Developing a Strategy for the Border Region between Australia and PNG

6 mins read

Guest blog written by Geoff King

Having worked as a development professional for the better part of two decades, I was hoping Leading Economic Development would deliver a few additional tools I could add to my well worn tool belt. However, in several fundamental ways it has led to the evolution of my thinking and changed my practice.  

Growth diagnostics informed by complexity analysis, have changed the way I view the challenge of economic development.  The method, presented using accessible analogies, are powerful analytical tools that can help identify points of entry for further diagnosis/analysis informing economic development strategy.  I will never think of monkeys in trees the same!  

I was broadly familiar with PDIA thinking. However, applying the approach to a case I am currently working on brought the theory to life. From my experience, project/ program documents have become littered with claims of adaptation, iteration and learning as you go, but the rhetoric rarely translates into reality. 

PDIA uses an accessible conceptual vocabulary to provide a systemic, yet flexible, approach to complex (often meta) problems supported by practical tools and processes. While individual case studies demonstrate its success, a meta-study demonstrating its efficacy in a larger population of cases would help in gaining the support of skeptical decision makers questioning case selection bias (picking winners).

Working for the Australian Government in PNG, I lead a team that in week two of the course was tasked with developing a development strategy for the border region between Australia’s Torres Strait and PNG’s South Fly district of PNG. 

At its closest point, PNG and Australia are only four km of open water apart. Australia’s per capita GNP is 21 times that of PNG. One of if not the largest disparity in the world for any two countries sharing a border.  The gross regional product of the Far North Queensland region, comprised of 260,000 people, is one third of the GDP of PNG, with a population exceeding 8 million.  Life expectancy in South Fly is estimated to be around 60 years and maternal and child mortality is extremely high. In comparison, Australia ranks sixth on the global Human Development Index league table.

The region is ethnically and linguistically diverse, but has english as the lingua franca spoken by the vast majority of residents and taught in schools. This common language, to a degree, shapes a regional identity.  

Identity is also shaped by the proximity to the Australian and Indonesian borders. Cross border kinship relations are common as our informal trading relationships

A treaty between the two countries recognizes the traditional kinship and cultural ties and practices between border communities. Australian Torres Strait communities and 14 “Treaty Villages” in PNG have reciprocal border crossing privileges.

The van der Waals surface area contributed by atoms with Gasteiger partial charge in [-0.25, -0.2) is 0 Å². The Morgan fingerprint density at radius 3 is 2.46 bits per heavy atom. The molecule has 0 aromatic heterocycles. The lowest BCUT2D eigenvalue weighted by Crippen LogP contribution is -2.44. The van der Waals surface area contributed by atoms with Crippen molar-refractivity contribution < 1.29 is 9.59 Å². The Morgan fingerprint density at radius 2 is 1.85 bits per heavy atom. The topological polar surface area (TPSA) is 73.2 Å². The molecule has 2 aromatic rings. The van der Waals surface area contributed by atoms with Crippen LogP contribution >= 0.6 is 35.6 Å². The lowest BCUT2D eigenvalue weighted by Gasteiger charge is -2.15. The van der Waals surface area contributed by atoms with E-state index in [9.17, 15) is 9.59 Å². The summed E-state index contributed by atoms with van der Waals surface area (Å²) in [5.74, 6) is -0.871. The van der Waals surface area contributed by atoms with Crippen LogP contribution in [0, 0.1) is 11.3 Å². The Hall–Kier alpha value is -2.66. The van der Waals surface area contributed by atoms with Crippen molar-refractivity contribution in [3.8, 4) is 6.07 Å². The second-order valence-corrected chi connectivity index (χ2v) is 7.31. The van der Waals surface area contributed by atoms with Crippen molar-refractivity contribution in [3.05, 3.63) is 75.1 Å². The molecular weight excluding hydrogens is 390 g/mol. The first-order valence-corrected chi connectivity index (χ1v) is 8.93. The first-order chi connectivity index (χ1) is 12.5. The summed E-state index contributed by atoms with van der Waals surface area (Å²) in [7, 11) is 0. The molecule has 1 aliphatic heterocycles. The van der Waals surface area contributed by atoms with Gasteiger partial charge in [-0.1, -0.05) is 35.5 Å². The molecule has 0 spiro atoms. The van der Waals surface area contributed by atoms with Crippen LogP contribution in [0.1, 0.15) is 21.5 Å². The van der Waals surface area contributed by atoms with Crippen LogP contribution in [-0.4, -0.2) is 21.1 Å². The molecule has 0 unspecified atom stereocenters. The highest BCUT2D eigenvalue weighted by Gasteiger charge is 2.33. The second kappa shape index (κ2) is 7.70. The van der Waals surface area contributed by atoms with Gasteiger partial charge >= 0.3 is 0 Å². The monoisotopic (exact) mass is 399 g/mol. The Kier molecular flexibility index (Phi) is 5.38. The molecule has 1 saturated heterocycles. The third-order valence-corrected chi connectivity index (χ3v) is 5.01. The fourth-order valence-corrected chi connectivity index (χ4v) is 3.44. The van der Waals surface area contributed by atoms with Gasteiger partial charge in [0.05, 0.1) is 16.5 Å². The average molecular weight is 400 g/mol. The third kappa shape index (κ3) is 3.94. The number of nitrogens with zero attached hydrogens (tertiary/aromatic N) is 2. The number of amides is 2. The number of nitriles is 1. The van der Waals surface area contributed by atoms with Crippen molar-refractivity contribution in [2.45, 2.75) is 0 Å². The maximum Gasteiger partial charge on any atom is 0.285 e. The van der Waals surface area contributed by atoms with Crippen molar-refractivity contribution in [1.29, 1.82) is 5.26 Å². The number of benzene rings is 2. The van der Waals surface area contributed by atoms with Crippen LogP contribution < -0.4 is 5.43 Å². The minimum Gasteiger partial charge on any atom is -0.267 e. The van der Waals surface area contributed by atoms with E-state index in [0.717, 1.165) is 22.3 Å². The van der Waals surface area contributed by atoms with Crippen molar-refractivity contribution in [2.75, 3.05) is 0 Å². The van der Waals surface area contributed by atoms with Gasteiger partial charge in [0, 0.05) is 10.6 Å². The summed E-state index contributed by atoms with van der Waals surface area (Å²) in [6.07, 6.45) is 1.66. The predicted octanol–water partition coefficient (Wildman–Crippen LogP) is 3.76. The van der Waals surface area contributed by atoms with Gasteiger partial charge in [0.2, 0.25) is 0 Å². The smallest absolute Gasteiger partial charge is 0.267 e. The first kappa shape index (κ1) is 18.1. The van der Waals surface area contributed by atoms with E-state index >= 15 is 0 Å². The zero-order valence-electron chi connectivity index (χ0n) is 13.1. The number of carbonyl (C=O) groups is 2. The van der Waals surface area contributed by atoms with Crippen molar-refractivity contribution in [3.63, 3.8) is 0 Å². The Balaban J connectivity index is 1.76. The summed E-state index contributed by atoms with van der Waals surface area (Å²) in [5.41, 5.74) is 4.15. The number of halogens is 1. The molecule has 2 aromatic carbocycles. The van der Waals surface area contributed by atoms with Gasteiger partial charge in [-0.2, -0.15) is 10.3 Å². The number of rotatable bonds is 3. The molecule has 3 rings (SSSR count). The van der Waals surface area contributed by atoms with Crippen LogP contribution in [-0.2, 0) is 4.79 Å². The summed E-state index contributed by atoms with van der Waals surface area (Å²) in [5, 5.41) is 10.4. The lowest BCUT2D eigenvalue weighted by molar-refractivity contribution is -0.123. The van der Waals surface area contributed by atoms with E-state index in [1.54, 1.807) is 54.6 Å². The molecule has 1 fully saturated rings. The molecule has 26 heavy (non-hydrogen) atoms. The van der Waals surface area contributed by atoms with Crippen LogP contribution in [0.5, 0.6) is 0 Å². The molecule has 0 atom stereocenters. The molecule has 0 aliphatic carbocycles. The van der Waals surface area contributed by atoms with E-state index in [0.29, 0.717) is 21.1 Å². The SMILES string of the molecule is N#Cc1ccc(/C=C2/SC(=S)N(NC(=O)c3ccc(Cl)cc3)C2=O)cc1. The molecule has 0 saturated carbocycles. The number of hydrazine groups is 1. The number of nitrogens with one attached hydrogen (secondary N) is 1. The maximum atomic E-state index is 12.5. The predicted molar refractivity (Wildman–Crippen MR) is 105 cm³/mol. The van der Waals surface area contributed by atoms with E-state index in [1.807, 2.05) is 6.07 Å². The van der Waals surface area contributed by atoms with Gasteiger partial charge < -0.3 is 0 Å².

The traffic of drugs, people and guns from Indonesia through the porous PNG border is a growing concern for Australia and PNG. Drug resistant TB and other communicable diseases are prevalent in South Fly.

Covid-19 has further exacerbated the health risk and the borders between the nations have been formally shut.  Attempts to cross the Australian border are being repulsed, other than acute medical emergencies, by border patrols augmented by military and police.

The complexity of the problem reflects the complexity of the context. Frankly, it is this hard to know where to start.  There is no single problem. Rather, a meta problem and many sub-problems.

South Fly suffers from poor economic diversity reflected in an over-reliance on subsistence agriculture, hunting and fishing. This reflects a dearth of capacity in the form specialized tools, codes and tacit knowledge.

The meta problem or challenge is to build linkages between Far North Queensland and Western Province that will create economic opportunity and improve human development.  This framing is insufficient to galvanize support and spur action.  A more tangible empirical objective will need to be identified out of already underway analysis discussed later.

Supporting this objective is greater focus and alignment of Australia’s AUD $500m annual grant aid to PNG and the possibility of PNG infrastructure investments through Australian Government concessional low interest loans.

Australia’s development assistance is organized along sectoral lines working with national agencies building  influence and relationships with Ministers and senior officials important to Australia’s interests and PNG’s development.

Covid 19 has heightened awareness of border issues opening a window of opportunity to challenge the sectoral development paradigm by adopting a place based approach in the South Fly district. 

The authorizing environment has shifted. The challenge is to leverage this shift into repositioned human and financial resources to pursue the meta problem. A short initial strategy document is being prepared to lock in PNG and Australian support for the approach.

Subsidence gardens are ubiquitous in Western Province, but so is the need for cash to pay for education, health care and household goods. Understanding how people interact with the informal economy where they earn cash and identifying factors constraining households ability to generate additional revenue makes sense. Anecdotal information suggests that the price of fuel, three to four times the cost in the capital Port Moresby, is a key impediment.